I liked Paul Benjamin as the murderous lead robber (who throws his share of the cash to a playground full of kids as he’s dying) – he’d later play one of the three shit-talking corner guys in Do The Right Thing. His girl Gloria would play Maya Angelou’s sister in Poetic Justice, and Italian torturer Anthony Franciosa would star in Tenebre. Connections with Cotton: Doc’s enforcer Chevy led Cotton‘s five-man Black Berets group, and the robbers’ getaway driver Antonio Fargas (the first to die, after being extremely uncareful about throwing stolen money around) was in Putney Swope, which was shown playing on a marquee in Cotton. Shear followed up by replacing the fired Sam Fuller on The Deadly Trackers, which now I have even less incentive to watch.
Ossie’s feature debut, after screen acting throughout the 60’s, has great energy and is absolutely packed. Some clunky parts, but the nonstop motion and added comedy (unexpected after finding this in Criterion’s neo-noir section) easily win the day.
Just too much going on to address it all, or I’ll be up all night, but charismatic con man Reverend Deke is robbed, and it’s an inside job, the money stashed in a cotton bale. Deke ditches his girl Iris, who ditches the white cop guarding her by getting naked and pretending to seduce him, then she discovers Deke with another girl and spends the rest of the movie hunting him. The lead cops Grave Digger and Coffin Ed are trusted by the locals despite these nicknames, capably chasing Deke and Iris and the cotton and all the other mysterious characters. As in the next movie I watched, Across 110th Street, the Harlem Black mob guy has an Italian boss afraid of losing control. There’s a lot of punching and whacking and flying through the air, not too much shooting, a bit of blackface, and a surprising amount of bird tossing. The cotton ends up onstage at the Apollo, the centerpiece of a musical striptease act, junkman Uncle Bud gets away with the money and the Italian covers it, so the people get back the cash they were throwing at their beloved con man a couple days earlier.
The two lead cops (and the fool white cop) would return in sequel Come Back Charleston Blue. The Reverend Calvin Lockhart would quit acting after a couple David Lynch movies. Judy Pace (Iris) didn’t get a lot of roles, would costar in Frogs. Comedian Redd Foxx played Uncle Bud, would soon find steady work on Sanford & Son.
Photojournalist Jack Nicholson isn’t having a great time in Saharan Africa, sees an opportunity and grabs it, stealing the identity of his suddenly deceased hotel neighbor, the only other white guy in town. Jack’s abandoned wife Jenny Runacre (The Final Programme, Jarman’s Jubilee) investigates, while Jack faithfully follows the dead guy’s appointment book, even after learning that he was an arms dealer, and meets the same fate as the guy he’s impersonating, though he gets to hang out with Maria Schneider along the way.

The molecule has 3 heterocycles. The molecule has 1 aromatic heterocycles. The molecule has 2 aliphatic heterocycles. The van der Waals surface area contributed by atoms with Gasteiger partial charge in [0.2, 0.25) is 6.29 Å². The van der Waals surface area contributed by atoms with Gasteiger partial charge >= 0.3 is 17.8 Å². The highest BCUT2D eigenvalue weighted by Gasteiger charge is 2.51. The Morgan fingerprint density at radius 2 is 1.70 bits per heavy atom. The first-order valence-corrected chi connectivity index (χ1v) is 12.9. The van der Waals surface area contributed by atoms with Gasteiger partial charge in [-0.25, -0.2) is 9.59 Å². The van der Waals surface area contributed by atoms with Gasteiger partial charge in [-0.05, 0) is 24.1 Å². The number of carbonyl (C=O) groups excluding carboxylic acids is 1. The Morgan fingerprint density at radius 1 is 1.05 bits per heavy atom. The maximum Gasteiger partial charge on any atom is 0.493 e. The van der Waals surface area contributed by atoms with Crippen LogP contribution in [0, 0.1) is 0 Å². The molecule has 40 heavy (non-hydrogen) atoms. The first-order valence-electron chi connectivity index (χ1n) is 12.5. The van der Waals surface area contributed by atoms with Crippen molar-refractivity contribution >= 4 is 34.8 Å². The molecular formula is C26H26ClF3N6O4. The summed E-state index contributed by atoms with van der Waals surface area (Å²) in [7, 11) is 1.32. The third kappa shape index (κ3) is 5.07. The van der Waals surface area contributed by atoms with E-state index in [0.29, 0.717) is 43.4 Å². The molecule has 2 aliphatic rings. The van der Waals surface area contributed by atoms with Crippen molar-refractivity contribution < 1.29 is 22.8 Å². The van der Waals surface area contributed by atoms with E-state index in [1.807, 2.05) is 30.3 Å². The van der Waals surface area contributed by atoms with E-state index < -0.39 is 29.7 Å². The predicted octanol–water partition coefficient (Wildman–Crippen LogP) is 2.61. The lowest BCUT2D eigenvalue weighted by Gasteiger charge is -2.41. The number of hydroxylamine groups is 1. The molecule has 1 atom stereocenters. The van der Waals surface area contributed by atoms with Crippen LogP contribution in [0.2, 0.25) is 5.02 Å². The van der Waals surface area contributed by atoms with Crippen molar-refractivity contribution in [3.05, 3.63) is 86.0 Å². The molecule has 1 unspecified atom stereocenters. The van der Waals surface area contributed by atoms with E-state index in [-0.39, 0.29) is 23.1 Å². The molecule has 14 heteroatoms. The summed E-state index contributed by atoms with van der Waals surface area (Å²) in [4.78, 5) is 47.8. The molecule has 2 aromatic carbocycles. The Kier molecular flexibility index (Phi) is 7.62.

Maria, Jack, Gaudi:
Thought I’d seen this a long time ago, but maybe I’ve confused it with The Conformist again. MA: “Actually, the entire story takes place in a short period of one day, from early morning until some time before sunset” – that’s not true, it’s set in four countries and we see a UK newspaper article about Jack’s death in Africa, and we see Jack’s appointments spread across a week in the book. Maybe he meant as the film was originally written. The fourth movie I’ve seen in the last few years to play in the 1975 competition at Cannes. Argh, the execution footage in this wasn’t faked.
Maybe Hitch has always wanted to be this explicit, and the times/censors just haven’t allowed it. This is his sweariest, nudiest, grimiest movie, starring nobody, about a woman-strangling sex maniac who frames his buddy for his crimes. Double featuring with Gun Crazy – this one is less naturalistic, or maybe people in Britain just talk like this.
Our guy Jon Finch (Polanski’s Macbeth the year before) is washed up and broke, tries to get cash from his ex (Barbara Leigh-Hunt, Lady Macbeth in a different production) right as she’s serial-killed, so Finch becomes the prime suspect. He’s caught but escapes, and the noble cops keep following leads even after his arrest, so justice is eventually served. Hitch’s particulars have changed, but the structure is standard. Some attempts at levity worked for me (Bob dumping a body in a potato truck, then getting taken for a potatoey ride while searching for an incriminating pin he dropped), and some did not (the lead detective’s wife serving trendy foreign cuisine to her crestfallen husband).
Necktie Killer Bob (Barry Foster of Twisted Nerve) and victim Barbara Leigh-Hunt:
Our guy Finch is also friendly with next victim Anna Massey (Peeping Tom):
The rare female non-victim with her cop hubby and Sgt Speerman: